The problem with any film that’s a part of a ‘larger universe’ of films is that it can often be limited storytelling wise. A movie has to be tonally and visually consistent with that universe, has to (often frequently) acknowledge the wider universe around it, and has to conform to the ‘image’ that the overall brand wants to project.
That’s not the case with Warner Bros. Pictures’ post-“Justice League” plans for their DC Comics film adaptations. Instead of trying to copying the Marvel template, the studio has smartly chosen to differentiate itself by taking the opposite path – offering standalones and pushing for a diversity of vision with auteurs allowed to make some big swings that risk upsetting the faithful.
That proves true with Todd Phillips’ “Joker” film which has already drawn plaudits, awards, discussion and controversy over its content. In a new interview with ComicBook.com, Phillips says the creative freedom he was allowed and how he didn’t have to namecheck Batman at every turn was one of the best aspects of doing the movie. Talking about the lack of comic influence in the final film, he says:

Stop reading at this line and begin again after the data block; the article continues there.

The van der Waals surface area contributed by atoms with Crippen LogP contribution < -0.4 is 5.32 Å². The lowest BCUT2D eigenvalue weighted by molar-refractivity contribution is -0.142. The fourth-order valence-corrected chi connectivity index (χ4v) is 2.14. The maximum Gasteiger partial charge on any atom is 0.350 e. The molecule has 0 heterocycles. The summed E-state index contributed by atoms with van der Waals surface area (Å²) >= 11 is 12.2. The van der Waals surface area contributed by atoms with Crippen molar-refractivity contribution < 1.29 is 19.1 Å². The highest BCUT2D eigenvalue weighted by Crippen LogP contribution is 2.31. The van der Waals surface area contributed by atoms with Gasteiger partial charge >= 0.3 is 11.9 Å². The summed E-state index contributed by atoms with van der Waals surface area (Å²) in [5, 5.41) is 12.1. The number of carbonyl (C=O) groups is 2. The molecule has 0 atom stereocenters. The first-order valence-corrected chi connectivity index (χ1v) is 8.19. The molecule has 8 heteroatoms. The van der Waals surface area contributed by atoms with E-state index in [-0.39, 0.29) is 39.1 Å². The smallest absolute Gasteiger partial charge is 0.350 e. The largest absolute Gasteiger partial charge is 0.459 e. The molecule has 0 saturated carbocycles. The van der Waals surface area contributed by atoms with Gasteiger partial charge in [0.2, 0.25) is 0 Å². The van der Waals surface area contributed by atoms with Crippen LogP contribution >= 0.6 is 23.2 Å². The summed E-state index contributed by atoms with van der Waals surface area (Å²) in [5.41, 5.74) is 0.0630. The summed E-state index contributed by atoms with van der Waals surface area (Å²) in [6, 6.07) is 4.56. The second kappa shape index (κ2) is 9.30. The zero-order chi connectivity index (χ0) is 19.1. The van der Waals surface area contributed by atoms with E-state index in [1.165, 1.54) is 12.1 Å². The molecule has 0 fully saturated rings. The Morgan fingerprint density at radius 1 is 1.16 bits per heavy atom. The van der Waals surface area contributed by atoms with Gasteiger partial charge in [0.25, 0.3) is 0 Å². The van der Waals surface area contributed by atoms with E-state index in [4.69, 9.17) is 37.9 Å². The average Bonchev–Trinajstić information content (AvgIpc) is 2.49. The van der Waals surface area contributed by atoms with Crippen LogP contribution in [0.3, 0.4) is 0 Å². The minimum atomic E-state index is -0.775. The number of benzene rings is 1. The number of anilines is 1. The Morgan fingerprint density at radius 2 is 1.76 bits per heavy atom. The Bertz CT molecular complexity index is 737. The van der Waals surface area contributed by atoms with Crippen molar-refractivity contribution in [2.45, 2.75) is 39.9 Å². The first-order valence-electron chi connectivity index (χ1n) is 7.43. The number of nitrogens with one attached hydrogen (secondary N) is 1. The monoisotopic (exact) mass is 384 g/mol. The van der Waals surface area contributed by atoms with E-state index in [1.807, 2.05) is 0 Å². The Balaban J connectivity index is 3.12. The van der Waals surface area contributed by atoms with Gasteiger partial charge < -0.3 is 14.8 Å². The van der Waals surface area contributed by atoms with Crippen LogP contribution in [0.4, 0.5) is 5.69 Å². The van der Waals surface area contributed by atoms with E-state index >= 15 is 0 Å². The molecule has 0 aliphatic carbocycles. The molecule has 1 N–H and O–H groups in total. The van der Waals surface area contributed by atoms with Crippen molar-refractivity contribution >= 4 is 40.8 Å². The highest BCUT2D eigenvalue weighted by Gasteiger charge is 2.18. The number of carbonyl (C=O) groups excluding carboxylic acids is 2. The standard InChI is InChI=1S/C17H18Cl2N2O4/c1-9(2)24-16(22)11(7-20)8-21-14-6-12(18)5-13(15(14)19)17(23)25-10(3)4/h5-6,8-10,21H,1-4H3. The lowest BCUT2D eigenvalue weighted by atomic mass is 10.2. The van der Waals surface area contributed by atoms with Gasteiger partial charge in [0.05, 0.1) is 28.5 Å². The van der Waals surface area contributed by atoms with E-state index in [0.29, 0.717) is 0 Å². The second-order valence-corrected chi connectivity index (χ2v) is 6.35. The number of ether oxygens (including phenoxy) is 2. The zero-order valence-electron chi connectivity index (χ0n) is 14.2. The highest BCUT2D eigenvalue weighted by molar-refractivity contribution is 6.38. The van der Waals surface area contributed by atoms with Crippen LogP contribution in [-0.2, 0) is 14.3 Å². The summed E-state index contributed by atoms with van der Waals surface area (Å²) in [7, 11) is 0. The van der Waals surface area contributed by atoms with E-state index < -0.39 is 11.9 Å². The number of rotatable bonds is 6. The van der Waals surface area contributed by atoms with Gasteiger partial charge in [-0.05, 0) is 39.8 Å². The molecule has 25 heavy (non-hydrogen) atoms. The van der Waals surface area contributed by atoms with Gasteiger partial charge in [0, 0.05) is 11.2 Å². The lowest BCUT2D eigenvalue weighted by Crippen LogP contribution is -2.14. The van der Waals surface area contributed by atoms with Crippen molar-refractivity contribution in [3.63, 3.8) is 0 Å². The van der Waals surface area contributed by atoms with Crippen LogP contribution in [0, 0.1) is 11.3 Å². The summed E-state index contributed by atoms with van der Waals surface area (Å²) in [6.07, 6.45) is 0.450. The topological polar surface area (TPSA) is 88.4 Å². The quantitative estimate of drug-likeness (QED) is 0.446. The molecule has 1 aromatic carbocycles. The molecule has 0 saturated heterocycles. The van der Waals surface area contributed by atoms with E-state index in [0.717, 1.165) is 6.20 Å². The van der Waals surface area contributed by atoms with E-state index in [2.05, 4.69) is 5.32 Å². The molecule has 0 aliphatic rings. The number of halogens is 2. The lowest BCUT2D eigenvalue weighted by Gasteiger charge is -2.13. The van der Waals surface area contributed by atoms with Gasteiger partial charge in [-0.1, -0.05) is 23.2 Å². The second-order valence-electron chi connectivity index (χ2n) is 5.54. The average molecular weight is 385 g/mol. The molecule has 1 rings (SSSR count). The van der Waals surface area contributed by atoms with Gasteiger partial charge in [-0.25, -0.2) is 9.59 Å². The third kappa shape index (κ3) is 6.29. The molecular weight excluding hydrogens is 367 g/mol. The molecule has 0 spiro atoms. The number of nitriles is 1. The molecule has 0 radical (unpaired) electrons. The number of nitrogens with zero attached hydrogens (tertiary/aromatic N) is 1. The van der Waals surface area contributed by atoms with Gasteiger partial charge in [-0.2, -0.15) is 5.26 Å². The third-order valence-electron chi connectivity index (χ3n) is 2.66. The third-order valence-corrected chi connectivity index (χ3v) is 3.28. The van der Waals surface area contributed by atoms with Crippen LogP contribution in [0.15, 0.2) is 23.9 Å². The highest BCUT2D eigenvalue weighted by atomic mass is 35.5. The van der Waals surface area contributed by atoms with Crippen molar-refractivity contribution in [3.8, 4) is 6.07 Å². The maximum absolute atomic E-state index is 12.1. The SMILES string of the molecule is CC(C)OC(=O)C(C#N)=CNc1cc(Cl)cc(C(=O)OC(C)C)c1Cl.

“There was probably a little more [Batman references] in earlier cuts, maybe. There definitely was a little more everything in the earlier cuts, but it was really about how fun it is that we get to keep one foot in the comic book world and one foot in not and… find that balance.
It’s hard to quantify how we found that balance, but it was, the movie is very liberating because DC, just speaking about comic books, DC as a company and Warner Bros as a studio really just let us do whatever we wanted with it. It wasn’t like ‘oh and you have to mention the Batmobile and you have to…’ none of that. It was literally like ‘yeah, were going to take this leap on this movie. Just go for it and do it.’ The movie just stands on its own. I don’t see Arthur Fleck fighting anybody.”
Phillips and Phoenix have made it clear there are no plans for this take on Joker to tangle with Batman, Bruce Wayne is seen in the film as a child at this point in time. Tickets for the film are now available over at Fandango ahead of its cinema release October 4th.